For many years, I have returned to a place named Gunung Kawi Temple. It is one of many locations in Bali, known for its picturesque location. Also rich in cultural and historical value. If you have been here one or two times, you may easily recollect the atmosphere in a Temple that has become a tourist attraction. There are markets on the side pathways. Vendors selling their crafts. Stalls encouraging you to sit down and have a cool drink.
In Gunung Kawi, this juxtaposition with the market stalls and the Ancient Temple did not deter me. From my full enjoyment and appreciation which I always experience there. For me, this place is miraculous.
Gunung Kawi, a Little Background
This historical site is located in Banjar Penaka. It is an 11th-century Temple as well as a funerary complex in Tampaksiring, Ubud in Bali. The complex comprises of 10 shrines that are carved into rocky cliff faces. These shrines are thought to be dedicated to King ‘Anak Wungsu‘ of the Udayana Dynasty and his queens.
The first time I came was about 10 years ago. I walked amongst other tourists that were walking down the steep steps toward the valley. I was enchanted. When you reach the bottom of the valley, you see the Temple across the bridge for the first time. It was like discovering a secret place. Ironic, it being a tourist attraction. Nevertheless, it felt that way.
After a long period of not having gone out and about, Kaprus Jaya, Dewa Made and I went to Gunung Kawi Temple before the gates were opened again in Bali. Whilst it was still quiet. Very quiet.
Thinking back on this excursion a few weeks go, I realise what a precious time we had. The whole garden of Gunung Kawi Temple seemed to be a private garden for us. With no one else around, the Temple site, our own private Eden.
The last time I was here was a few years ago. Each time, I feel an admiration for the monumental work here. This is actually an offering. The embodiment of sincerity taking shape in a form like this. Something that takes decades to make. Possibly the artisans who started building this, through the process of making this place, probably already realised that he would not see the completion in his lifetime. There is sincerity, devotion and responsibility here in the creation of a place like this, by the artisans who built it.Kaprus Jaya
History Tells Another Story
Gunung Kawi Temple complex, consists of 10 shrines in the area and functioned as a temple. As well as a means of worship for the royal family of ‘King Anak Wungsu’. It is interesting, although this is a Hindu Temple, there are many niches identified by archaeologists as Buddhist meditation sites.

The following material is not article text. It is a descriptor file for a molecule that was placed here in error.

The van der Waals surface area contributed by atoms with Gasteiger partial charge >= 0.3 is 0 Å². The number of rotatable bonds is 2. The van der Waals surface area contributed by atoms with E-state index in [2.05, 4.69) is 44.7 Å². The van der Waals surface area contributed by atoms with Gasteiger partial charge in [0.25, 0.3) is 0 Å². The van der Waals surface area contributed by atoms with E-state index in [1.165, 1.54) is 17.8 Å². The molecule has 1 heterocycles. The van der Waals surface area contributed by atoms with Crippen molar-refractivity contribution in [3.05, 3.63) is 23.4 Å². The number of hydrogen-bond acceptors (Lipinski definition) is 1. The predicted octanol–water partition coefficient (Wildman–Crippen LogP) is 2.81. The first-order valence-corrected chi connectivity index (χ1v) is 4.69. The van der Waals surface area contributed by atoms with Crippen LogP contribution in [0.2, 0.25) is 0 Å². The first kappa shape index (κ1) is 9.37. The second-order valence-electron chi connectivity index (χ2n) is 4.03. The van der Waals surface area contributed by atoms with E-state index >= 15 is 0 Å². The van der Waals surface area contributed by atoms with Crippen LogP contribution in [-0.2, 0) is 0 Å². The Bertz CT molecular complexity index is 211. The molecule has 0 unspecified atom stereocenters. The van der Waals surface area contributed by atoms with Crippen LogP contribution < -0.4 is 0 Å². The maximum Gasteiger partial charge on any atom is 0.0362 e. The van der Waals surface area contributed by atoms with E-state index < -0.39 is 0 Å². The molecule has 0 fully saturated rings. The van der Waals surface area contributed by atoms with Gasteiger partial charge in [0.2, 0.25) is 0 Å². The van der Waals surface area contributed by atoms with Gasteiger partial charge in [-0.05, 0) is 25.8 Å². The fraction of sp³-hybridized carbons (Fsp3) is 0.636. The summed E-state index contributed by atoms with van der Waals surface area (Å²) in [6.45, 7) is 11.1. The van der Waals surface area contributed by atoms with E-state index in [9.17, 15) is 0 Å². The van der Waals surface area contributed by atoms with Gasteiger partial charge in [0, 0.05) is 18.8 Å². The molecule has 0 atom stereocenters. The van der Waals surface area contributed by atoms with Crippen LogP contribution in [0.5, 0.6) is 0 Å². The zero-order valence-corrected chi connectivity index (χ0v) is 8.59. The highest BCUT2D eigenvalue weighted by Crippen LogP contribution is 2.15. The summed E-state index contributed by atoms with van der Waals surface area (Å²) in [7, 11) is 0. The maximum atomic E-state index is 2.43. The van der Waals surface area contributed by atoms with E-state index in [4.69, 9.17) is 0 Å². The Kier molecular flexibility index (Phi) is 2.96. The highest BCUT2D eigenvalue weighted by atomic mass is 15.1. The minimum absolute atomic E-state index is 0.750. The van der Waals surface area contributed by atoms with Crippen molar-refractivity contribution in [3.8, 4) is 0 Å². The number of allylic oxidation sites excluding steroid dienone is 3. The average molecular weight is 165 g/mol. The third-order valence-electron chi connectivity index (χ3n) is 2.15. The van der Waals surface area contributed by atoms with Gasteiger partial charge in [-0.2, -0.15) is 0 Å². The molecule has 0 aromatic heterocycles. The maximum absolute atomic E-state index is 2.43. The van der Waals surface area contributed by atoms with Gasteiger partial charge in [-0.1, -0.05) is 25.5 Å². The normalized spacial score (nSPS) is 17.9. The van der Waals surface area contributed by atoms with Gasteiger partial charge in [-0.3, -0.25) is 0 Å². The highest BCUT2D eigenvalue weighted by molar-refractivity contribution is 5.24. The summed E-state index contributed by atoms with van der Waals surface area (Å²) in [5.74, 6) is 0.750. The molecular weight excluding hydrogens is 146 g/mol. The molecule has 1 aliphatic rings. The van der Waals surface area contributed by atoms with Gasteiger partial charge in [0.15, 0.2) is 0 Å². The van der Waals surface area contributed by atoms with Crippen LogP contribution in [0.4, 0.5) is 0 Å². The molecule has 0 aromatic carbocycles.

These niches are carved into the rocky cliff walls. They appear like caves, or little rooms. The fact that the Hindu Temple is side by side with a Buddhist meditation complex indicates a time of religious tolerance. This site of worship and commemoration was built as a particular personal project for the King. His own personal Sanctuary. To have a Buddhist Meditation site built alongside it, indicates an honoured relationship between these two religions during this time.
Perhaps the peace and harmony that was at the foundation of this place when it was built, still resonates through a thousand years to reach us today.
The spirit from the ancient artisans that worked here and carved this Shrine. Today I feel their presence as though their energy still lingers. As I paint the Nature here, the colours flow and are one with this place. I feel inspired here. I think perhaps, they may have been filled with a similar feeling of inspiration and dedication.Kaprus Jaya
This quiet time, allows us to experience our sacred places even more profoundly. It is too common and easy to take things for granted that are familiar. We are so fortunate to live where we live. In such close proximity to living histories and powerful Natural presences. Through familiarity, sometimes we grow accustomed to them. Their wonder, not forgotten but not completely experienced.
On this day, in the quiet, when the airport gates were still closed, our Temples and Ancient sites, resembled perhaps even more closely their memories from a thousand years ago.